How to Keep Your Employees Accountable Without Micromanaging Them
Updated: Apr 23, 2021
Finding a balance between keeping employees accountable and not micromanaging them can be a big challenge for leaders during this time. With so many people working from home, it might seem like managers need to check in with their employees more often since they aren’t physically seeing them work. But there is a fine line between keeping them on track and watching their every move. Here are a few ways to approach this challenge and keep the balance with your employees.
Scheduling regular check-ins is crucial for ensuring your employees are on track and everyone is on the same page about what needs to get done. However, checking in too often can lead to your employees feeling micromanaged and frustrated. Everyone is in a different work-from-home situation right now whether they live alone, have school-aged children, or adult children moving back home. Maybe they are feeling very anxious about the state of the world or they are trying to take care of a sick relative. All of these factors affect how and when each individual will get their work done each day. It’s a good idea to take the time to ask each person on your team how often they would like to have check-ins with you, so they don’t feel micromanaged, but are still being held accountable. It’s very important to respect employee boundaries and not probe for personal details. However, giving employees the opportunity to express any extreme situations they may be dealing with can be useful so you can make notes to cut them some slack or even plan ahead for that by giving them less responsibility if needed.
Set Realistic Goals
During this time, it is important to be more lenient because of the current situation, however, managers need to keep the ball rolling and employees still have to get their jobs done. Holding your team accountable for their actions is very important. One way to do this is to look at the goals your team had prior to working from home and reevaluate them to be more realistic given the circumstances. Communicate these new goals and deadlines to your team and then stick with them. One idea to tie this into check-ins, is to have daily check-in meetings where everyone shares a few of their goals they have for that day and the next time, praise each other for completing those goals (this idea could also be modified as a weekly meeting if that works better for your team).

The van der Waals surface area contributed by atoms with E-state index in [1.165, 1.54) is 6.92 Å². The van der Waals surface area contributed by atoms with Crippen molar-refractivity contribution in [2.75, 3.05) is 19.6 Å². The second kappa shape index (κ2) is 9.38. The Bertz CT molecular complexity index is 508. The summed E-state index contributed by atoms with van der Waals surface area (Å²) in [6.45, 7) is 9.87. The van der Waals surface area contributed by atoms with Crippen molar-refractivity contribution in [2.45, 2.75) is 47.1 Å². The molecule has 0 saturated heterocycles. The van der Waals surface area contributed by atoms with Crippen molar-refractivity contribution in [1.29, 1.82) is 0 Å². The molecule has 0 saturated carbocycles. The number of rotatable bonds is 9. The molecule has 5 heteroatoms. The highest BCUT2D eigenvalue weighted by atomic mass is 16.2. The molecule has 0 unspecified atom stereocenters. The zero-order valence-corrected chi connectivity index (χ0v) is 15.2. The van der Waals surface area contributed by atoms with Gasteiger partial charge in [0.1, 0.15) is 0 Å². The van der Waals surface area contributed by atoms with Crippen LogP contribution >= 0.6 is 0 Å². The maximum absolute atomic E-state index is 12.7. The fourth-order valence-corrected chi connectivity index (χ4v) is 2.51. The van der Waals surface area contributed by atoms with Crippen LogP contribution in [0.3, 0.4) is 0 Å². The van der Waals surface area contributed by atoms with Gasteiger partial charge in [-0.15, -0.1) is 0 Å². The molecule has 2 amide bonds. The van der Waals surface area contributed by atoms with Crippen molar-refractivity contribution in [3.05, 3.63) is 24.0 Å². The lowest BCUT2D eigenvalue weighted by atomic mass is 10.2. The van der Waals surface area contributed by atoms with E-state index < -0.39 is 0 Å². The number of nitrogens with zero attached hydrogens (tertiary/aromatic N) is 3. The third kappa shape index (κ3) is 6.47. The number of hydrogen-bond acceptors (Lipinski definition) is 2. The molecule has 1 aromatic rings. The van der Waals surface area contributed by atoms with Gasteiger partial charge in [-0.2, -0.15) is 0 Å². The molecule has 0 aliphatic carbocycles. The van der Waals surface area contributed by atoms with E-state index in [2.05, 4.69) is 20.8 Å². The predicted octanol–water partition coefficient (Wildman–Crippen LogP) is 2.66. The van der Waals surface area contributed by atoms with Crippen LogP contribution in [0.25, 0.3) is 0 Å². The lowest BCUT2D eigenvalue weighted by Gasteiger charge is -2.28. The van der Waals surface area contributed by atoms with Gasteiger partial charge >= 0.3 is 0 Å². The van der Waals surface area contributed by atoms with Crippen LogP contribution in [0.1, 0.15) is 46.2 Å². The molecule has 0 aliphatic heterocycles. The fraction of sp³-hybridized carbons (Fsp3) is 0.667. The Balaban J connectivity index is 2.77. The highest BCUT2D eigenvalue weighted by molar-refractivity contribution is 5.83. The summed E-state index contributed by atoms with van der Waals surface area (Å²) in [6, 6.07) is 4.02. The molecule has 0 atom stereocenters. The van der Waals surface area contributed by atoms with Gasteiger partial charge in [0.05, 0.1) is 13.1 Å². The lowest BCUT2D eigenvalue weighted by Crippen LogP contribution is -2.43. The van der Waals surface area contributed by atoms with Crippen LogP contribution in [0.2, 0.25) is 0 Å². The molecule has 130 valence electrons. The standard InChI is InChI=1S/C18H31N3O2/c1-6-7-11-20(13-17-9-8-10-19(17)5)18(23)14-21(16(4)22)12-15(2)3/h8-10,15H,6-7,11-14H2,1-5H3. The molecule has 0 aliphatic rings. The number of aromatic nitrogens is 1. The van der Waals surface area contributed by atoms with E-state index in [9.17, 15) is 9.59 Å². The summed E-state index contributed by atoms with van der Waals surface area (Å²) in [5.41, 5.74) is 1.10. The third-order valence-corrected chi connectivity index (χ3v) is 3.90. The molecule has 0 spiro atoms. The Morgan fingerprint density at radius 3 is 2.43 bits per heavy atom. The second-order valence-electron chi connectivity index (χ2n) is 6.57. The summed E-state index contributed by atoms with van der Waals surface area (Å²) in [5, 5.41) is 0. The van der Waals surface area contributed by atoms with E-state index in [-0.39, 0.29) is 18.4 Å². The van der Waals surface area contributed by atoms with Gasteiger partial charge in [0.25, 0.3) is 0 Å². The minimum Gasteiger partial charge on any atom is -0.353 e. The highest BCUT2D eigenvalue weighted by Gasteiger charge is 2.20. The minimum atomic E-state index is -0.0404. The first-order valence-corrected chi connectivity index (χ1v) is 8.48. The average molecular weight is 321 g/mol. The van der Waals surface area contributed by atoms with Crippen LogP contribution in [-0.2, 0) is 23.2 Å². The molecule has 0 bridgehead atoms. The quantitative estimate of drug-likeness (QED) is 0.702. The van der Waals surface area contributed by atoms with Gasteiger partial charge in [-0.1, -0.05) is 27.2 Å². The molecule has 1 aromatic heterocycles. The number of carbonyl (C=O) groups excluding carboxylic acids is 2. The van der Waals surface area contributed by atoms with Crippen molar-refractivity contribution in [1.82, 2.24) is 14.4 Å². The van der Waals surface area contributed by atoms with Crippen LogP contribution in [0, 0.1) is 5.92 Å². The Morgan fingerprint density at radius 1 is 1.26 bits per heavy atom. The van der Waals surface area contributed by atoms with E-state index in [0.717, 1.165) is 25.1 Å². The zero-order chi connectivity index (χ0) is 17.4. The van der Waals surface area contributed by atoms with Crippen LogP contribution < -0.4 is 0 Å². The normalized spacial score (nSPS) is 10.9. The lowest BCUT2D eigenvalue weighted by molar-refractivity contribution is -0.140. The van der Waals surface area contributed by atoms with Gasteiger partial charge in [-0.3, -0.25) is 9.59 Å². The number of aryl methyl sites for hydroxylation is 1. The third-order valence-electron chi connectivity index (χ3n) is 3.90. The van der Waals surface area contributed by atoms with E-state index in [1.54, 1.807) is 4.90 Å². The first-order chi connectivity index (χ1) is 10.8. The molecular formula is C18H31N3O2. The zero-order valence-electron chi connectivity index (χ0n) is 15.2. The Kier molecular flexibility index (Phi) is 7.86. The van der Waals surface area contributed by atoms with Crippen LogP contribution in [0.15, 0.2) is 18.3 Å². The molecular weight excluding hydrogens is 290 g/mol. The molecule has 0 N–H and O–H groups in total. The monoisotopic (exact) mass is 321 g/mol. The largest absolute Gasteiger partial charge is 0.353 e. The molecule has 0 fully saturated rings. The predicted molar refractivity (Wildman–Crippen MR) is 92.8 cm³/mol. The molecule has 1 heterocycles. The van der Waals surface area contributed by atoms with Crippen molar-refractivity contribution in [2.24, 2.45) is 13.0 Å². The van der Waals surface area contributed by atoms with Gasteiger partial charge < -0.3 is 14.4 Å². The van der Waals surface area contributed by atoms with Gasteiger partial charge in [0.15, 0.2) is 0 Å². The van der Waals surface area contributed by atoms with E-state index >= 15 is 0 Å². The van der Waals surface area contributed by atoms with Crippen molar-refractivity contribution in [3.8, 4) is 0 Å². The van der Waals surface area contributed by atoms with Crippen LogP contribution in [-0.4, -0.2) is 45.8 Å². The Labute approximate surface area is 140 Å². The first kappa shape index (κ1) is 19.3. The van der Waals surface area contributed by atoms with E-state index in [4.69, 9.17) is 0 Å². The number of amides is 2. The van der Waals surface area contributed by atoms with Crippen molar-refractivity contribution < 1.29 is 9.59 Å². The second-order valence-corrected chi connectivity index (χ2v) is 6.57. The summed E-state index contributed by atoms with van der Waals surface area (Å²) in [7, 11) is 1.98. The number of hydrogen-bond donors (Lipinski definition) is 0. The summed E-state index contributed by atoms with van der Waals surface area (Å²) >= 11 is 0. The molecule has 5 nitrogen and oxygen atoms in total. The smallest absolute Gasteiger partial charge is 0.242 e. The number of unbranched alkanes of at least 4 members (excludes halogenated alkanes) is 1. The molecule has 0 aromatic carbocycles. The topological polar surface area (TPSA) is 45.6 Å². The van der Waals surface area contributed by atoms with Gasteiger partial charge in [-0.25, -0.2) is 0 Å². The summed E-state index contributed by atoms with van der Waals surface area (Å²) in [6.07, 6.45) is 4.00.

Being able to stimulate intrinsic and extrinsic motivation during this time is key. People have moved through the transition phase and might be losing steam to push through this difficult period.
There are two types of motivation: extrinsic and intrinsic. Extrinsic motivation can be defined as behavior that is driven from external factors such as money, rewards, or praise. Intrinsic motivation occurs when behaviors are driven internally because the individual is naturally satisfied by doing the behavior. If someone believes they are doing meaningful work and knows they have purpose in their job, they will have much more intrinsic motivation.
To inspire extrinsic motivation, it’s important that employees still feel they have job security and to motivate them to continue working towards promotions/rewards. One example is offering a stipend for employees to invest in a more productive workspace (new desk, printer, etc.) This is a great external motivation that also inspires employees to be more productive!
A bit more challenging, but arguably, more important, is to inspire intrinsic motivation. It is vital that employees still feel a sense of purpose in their work during this time. Many companies are focused on caring about their employees right now, which is great, but it's also important for employees to care about their work. Remind them why their work is important (even if things are slower), praise them for good performance, allow them to branch out into other sectors of work if one area is getting more work than usual (e.g., social media or marketing) while theirs is slower. Data on employee satisfaction shows that “opportunities to grow and develop” is one of the most engaging and motivating things you can offer to employees, so focusing on employee development is another great idea during this time. If work is slow right now, it’s a perfect time to offer them coaching and/or virtual training workshops. You can find more information about our coaching process here. We also have several topics for training which you can find here.
While everyone is still settling into this new normal, it can be a challenge to maintain balance between keeping your employees accountable without micromanaging them. With these strategies, it should make that challenge a little bit more manageable. Keep in mind that your employees will get distracted and get off task even if you are an outstanding leader and that is OK. When this happens, you can point them to some strategies for how to manage distractions, which we have conveniently laid out in a recent blog post.
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